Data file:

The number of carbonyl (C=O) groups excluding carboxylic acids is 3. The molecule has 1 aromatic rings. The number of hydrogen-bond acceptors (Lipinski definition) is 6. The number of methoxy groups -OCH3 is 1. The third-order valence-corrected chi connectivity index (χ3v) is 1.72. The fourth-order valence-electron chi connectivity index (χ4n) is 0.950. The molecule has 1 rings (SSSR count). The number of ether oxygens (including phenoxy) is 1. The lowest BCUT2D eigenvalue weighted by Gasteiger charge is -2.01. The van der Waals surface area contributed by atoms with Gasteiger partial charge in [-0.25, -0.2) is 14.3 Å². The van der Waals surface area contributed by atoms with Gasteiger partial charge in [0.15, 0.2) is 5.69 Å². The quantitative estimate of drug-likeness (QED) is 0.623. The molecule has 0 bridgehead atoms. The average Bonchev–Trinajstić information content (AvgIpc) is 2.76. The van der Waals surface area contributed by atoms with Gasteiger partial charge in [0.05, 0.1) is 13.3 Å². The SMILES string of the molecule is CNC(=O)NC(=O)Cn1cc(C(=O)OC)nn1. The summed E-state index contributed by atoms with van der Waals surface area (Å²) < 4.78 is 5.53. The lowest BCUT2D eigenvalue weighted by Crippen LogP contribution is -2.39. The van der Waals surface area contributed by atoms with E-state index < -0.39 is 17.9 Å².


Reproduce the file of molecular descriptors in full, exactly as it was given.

The number of carbonyl (C=O) groups excluding carboxylic acids is 3. The molecule has 1 aromatic rings. The number of hydrogen-bond acceptors (Lipinski definition) is 6. The number of methoxy groups -OCH3 is 1. The third-order valence-corrected chi connectivity index (χ3v) is 1.72. The fourth-order valence-electron chi connectivity index (χ4n) is 0.950. The molecule has 1 rings (SSSR count). The number of ether oxygens (including phenoxy) is 1. The lowest BCUT2D eigenvalue weighted by Gasteiger charge is -2.01. The van der Waals surface area contributed by atoms with Gasteiger partial charge in [-0.25, -0.2) is 14.3 Å². The van der Waals surface area contributed by atoms with Gasteiger partial charge in [0.15, 0.2) is 5.69 Å². The quantitative estimate of drug-likeness (QED) is 0.623. The molecule has 0 bridgehead atoms. The average Bonchev–Trinajstić information content (AvgIpc) is 2.76. The van der Waals surface area contributed by atoms with Gasteiger partial charge in [0.05, 0.1) is 13.3 Å². The SMILES string of the molecule is CNC(=O)NC(=O)Cn1cc(C(=O)OC)nn1. The summed E-state index contributed by atoms with van der Waals surface area (Å²) < 4.78 is 5.53. The lowest BCUT2D eigenvalue weighted by Crippen LogP contribution is -2.39. The van der Waals surface area contributed by atoms with E-state index < -0.39 is 17.9 Å².